March 12 2008, Soreze, France

I walked Balthazar this afternoon a little way along the lane to the next village, accessible from my village by a path that runs along the edge of the mountain. On the wayback we met a sad-looking older woman, small, hunched, in a dark red coat with a green scarf, and hair dyed a light brown. She looked curiously at B’s head collar and asked me if he was méchant. No, I said, he just pulls a lot and this collar lets me control him without hurting my back or his neck. We chatted for a while. She wanted to know where I lived, where I was from, how many languages I spoke.

It turned out she was from Portugal originally, and had moved here with her Portugese husband in the 1960’s to work in the sausage factory in Durfort. They had built a house next door to the factory. She retired eight years ago, and her husband died two years ago after forty years of marriage. She has a daughter in Toulouse and a sister who had also worked in the factory and built a house next to hers. I said it was good to have family close by, and she shook her head, “Oui, mais la vie est dure”. It became clear this was her mantra. She kept repeating “La vie est dure” (life is hard) over and over, interspersed with tales of trouble, heartbreak, incurable illness, and death. There were her husband’s last years, his fatal illness, her own heart trouble, and her intense loneliness without him. But this was just for starters.

I tried to do my Bodhisattva best to remind her that good things are always happening along with the difficult, that spring is nearly here, and even lamely pointed to the blossom on a nearby tree, but she wasn’t interested and countered by telling me about her sister-in-law in Canada whose husband had just lost an arm to cancer, describing the gory details of the amputation. She possessed endless examples of pain and suffering. As she talked on she became utterly sunk into sadness and began to cry. I tried to give her a hug but no, she didn’t want it. She was in her comfort zone, the long interminable recounting of woe. After ten minutes or so of this, I felt bored and wanted to leave: there was an addicted toxicity to her misery that repelled me. There seemed to be nothing I could do to help; that once started, nothing would stop or relieve her other than my leaving. I gently said goodbye.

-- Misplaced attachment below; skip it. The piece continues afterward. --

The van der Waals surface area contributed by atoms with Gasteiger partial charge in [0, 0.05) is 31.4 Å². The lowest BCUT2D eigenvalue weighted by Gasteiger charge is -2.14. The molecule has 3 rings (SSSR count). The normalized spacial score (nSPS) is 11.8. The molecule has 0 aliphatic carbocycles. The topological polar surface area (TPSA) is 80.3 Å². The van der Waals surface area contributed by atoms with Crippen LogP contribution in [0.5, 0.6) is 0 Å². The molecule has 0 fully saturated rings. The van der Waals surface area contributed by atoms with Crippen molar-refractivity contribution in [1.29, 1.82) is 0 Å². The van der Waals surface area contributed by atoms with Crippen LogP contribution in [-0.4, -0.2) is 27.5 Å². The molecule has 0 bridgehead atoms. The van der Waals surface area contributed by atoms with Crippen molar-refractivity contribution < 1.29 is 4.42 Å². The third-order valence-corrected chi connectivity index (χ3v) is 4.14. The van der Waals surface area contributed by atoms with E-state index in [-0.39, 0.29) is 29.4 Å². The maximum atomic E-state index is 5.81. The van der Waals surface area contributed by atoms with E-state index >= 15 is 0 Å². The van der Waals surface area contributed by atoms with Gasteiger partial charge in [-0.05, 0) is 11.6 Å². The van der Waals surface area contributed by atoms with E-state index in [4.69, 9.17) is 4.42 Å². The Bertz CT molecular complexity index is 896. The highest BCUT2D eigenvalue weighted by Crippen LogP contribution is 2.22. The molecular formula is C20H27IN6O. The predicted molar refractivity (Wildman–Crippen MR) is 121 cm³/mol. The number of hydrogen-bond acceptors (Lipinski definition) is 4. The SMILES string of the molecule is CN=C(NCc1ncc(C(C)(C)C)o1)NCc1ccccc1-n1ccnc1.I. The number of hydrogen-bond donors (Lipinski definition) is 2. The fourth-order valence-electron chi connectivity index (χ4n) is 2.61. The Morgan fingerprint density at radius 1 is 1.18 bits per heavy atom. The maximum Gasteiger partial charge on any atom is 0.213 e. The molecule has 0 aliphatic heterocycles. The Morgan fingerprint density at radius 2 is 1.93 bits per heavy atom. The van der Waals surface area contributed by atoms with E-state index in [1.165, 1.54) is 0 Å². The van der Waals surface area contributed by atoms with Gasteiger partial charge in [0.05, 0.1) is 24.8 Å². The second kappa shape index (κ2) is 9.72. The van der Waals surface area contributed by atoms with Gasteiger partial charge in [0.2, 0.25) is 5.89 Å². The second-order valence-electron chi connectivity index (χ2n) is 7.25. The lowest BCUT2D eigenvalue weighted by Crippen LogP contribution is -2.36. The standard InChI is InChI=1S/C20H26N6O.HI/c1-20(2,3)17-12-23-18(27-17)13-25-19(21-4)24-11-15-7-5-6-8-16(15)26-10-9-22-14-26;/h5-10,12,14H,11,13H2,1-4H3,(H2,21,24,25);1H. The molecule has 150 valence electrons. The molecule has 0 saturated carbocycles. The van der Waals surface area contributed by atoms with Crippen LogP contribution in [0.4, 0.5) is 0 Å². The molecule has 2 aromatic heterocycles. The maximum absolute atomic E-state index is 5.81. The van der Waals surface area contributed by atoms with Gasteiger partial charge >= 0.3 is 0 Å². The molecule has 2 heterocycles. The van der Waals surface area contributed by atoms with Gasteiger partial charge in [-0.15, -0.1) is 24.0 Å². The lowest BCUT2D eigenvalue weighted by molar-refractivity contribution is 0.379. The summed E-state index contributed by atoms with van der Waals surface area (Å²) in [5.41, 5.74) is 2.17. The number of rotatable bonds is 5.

As I walked away she shouted after me, “Vous avez des enfants?” and I said, “Non”, and carried on walking, thinking I had just met the spirit of sadness. It dawned on me how remarkable it was that she tuned into exactly the wound that would open up my own grief, but thankfully it turned out that there was nothing there any more but acceptance of my fate. I thought about my miscarriages and the years I spent yearning for a child that never came. This used to provoke me to instant misery, but now the only feeling was of softness, of compassion for my young, frustrated self, and relief at the distance I now have to that time of struggle and suffering.

And then I heard the merry ring of a bicycle and turned to see Madame B., a woman who lives in the village and used to run a little antique shop in the shadow of the 15th century bell tower until she retired a couple of years ago. Cultured and well-mannered, brisk and energetic, she always looks tanned from riding her bike everywhere, and her healthy looking skin sets off her bright white hair. Today she wore a smart black coat, her usual knee-length wool skirt, and a vivid striped scarf. She got off her bike and shook my hand, welcoming me back to the village after my absence. “Vous habitez encore dans la rue Ville Vieille?” she asked. I nodded. “C’est bon,” she said, and smartly mounting her bike, whizzed off down the lane. The spirit of enthusiastic energy had come along to bless me and clear away the gloom of old woman number 1.

The choice of old age: to sink into despair, or to rise above it and stay active and positive. Is it a choice, or a matter of disposition? The Buddhists would say no matter our disposition, we still have a choice, and I agree. Watch this:

Published at Zen Moments

Copyright 2008 Lara Owen

Lara Owen writes and researches on menstruation, work, and feminism. She teaches and consults internationally.

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